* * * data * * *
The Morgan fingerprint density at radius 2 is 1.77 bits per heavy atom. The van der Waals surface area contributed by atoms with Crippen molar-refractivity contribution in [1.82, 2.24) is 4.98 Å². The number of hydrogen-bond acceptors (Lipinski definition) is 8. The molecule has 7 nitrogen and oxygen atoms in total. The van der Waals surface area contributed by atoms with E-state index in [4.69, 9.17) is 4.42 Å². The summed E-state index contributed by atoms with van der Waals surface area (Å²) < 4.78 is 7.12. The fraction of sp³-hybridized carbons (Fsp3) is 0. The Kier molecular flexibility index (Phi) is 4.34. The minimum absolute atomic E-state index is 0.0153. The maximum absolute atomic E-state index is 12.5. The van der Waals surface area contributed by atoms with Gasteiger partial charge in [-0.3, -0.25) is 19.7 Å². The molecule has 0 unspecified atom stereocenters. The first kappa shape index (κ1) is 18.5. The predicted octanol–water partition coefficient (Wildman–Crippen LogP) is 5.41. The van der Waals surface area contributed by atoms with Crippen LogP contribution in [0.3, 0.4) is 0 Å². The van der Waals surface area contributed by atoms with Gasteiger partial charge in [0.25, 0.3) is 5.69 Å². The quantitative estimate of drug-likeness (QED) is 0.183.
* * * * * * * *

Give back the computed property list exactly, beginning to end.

The Morgan fingerprint density at radius 2 is 1.77 bits per heavy atom. The van der Waals surface area contributed by atoms with Crippen molar-refractivity contribution in [1.82, 2.24) is 4.98 Å². The number of hydrogen-bond acceptors (Lipinski definition) is 8. The molecule has 7 nitrogen and oxygen atoms in total. The van der Waals surface area contributed by atoms with E-state index in [4.69, 9.17) is 4.42 Å². The summed E-state index contributed by atoms with van der Waals surface area (Å²) < 4.78 is 7.12. The fraction of sp³-hybridized carbons (Fsp3) is 0. The Kier molecular flexibility index (Phi) is 4.34. The minimum absolute atomic E-state index is 0.0153. The maximum absolute atomic E-state index is 12.5. The van der Waals surface area contributed by atoms with Gasteiger partial charge in [-0.3, -0.25) is 19.7 Å². The molecule has 0 unspecified atom stereocenters. The first kappa shape index (κ1) is 18.5. The predicted octanol–water partition coefficient (Wildman–Crippen LogP) is 5.41. The van der Waals surface area contributed by atoms with Crippen LogP contribution in [0.3, 0.4) is 0 Å². The van der Waals surface area contributed by atoms with Gasteiger partial charge in [0.25, 0.3) is 5.69 Å². The quantitative estimate of drug-likeness (QED) is 0.183.